No Speakers in the Outfield: A Saturday Stroll Around London’s Victoria Park

[Ed. note: Tens of thousands of music fans were supposed to be at London’s Victoria Park this past Saturday, where they would’ve seen Gang of Youths perform during the second weekend of All Points East. It’s one of the UK’s newest music festivals — and already honored as one of the best. The coronavirus pandemic forced organizers to cancel the festival, but Gang of Youths fan Samuel Draper spent the day at Victoria Park, anyway. He shares the experience below for]

The weather is gorgeous, there’s people together and having fun, and there are still snatches of music — one man with a guitar on the grass, someone else blasting something I don’t recognise as they ride past on a bike. But it’s not a festival.

This is Victoria Park in London, it’s Saturday 30th May, and it would have been the All Points East (APE) festival if it wasn’t for COVID-19. Seeing Gang of Youths (and The Kooks, The Wombats and more) in the sun was not meant to be.

Instead, it remains a normal park, with sunbathers, picnic eaters, and people playing football while obeying social distancing rules. None of this would be happening if the festival had set up.

But it’s not safe to run shows yet, especially large festival gatherings. Maybe one day we will have to jump to “Magnolia” in hazmat-style suits, or stand two metres away as Dave runs through the audience, but we’re not there yet.

Instead, it’s this, a contrast from the same Saturday one year previously, when APE saw sets from GOY friends like Mumford & Sons and Gretta Ray dominating one of the capital’s biggest stages.

As I walked around, I remembered the little things about festivals which won’t happen this summer, good and bad.

No security is going to stop me from having bottlecaps, or unsealed bottles of soft drinks.

I’m not going to wonder what a band will play in a shortened set — will there be new songs?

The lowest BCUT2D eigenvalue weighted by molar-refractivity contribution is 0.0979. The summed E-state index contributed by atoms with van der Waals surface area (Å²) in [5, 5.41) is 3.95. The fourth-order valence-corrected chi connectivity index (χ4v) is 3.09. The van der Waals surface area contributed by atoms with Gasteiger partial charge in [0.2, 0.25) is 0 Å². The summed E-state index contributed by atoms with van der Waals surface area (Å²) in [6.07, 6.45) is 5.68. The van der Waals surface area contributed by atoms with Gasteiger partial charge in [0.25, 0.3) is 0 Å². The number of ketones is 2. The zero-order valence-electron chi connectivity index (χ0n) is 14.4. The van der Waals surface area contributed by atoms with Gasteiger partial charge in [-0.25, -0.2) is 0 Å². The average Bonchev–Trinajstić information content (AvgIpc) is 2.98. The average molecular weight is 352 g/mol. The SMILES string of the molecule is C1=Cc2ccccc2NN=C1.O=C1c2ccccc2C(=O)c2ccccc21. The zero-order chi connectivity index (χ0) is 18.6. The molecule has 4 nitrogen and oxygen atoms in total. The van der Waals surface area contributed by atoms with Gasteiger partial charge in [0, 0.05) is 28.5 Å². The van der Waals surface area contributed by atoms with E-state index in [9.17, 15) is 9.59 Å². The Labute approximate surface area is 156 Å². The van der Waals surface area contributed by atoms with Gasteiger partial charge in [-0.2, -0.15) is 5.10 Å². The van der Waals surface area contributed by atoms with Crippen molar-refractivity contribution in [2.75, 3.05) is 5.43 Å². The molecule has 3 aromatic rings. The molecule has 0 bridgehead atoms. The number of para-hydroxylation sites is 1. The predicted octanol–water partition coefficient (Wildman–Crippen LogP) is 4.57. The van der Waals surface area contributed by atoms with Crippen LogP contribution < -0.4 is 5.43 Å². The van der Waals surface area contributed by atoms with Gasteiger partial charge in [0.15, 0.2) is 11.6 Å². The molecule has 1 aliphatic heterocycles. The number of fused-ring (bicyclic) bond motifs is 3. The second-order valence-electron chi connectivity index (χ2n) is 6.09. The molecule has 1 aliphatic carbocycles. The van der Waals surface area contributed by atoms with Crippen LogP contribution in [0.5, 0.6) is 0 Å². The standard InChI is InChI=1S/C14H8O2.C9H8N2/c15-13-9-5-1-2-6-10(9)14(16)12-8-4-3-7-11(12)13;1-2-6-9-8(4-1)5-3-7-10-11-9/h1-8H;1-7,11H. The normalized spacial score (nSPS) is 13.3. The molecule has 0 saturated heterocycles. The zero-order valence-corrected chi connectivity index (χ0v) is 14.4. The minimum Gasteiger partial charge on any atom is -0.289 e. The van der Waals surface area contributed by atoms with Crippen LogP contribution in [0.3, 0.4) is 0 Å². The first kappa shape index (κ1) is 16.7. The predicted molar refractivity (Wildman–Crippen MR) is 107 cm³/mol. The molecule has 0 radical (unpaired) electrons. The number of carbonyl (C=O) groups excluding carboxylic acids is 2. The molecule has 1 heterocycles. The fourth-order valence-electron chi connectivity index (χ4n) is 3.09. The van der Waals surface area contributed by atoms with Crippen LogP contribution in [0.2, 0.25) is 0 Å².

I’m not going to play the game of watching a changeover between acts and guessing which band has which roadie. That might not be as fun, anyway. I’d recognise guitar tech Stuart Dew, who the band have said they are proud to have stolen from Nothing But Thieves.

Festivals are a great way to pack lots of music in, and find new acts. I make it seven festival cancellations for GOY this spring and summer, and lots of acts have been hit way worse. That’s thousands of people who would have seen Dave, Max, Donnie, Jung, and Tom, but now won’t.

At first, this made me sad. Then I realised there’s no time limit to becoming a Gang of Youths fan. Next time, next summer, whenever live experiences come back, they’ll be there. Dave sings about making the most of the moment, “our time is short” and other clichés, but I think living without it for now will make the return a little bit special.

On the edge of Victoria Park was the People’s Park Tavern, serving takeaway alcohol and food. Did I join a long queue for a cold cider and an overpriced portion of fries? Of course I did. What about it? It’s festival season.

About the Author

Samuel Draper is a journalist from east London. He has been a Gang of Youths fan since “What Can I Do If The Fire Goes Out?” in early 2017. His passions include music, writing, and walking around aimlessly, which made this easy to put together. You can find him on Twitter and/or Instagram.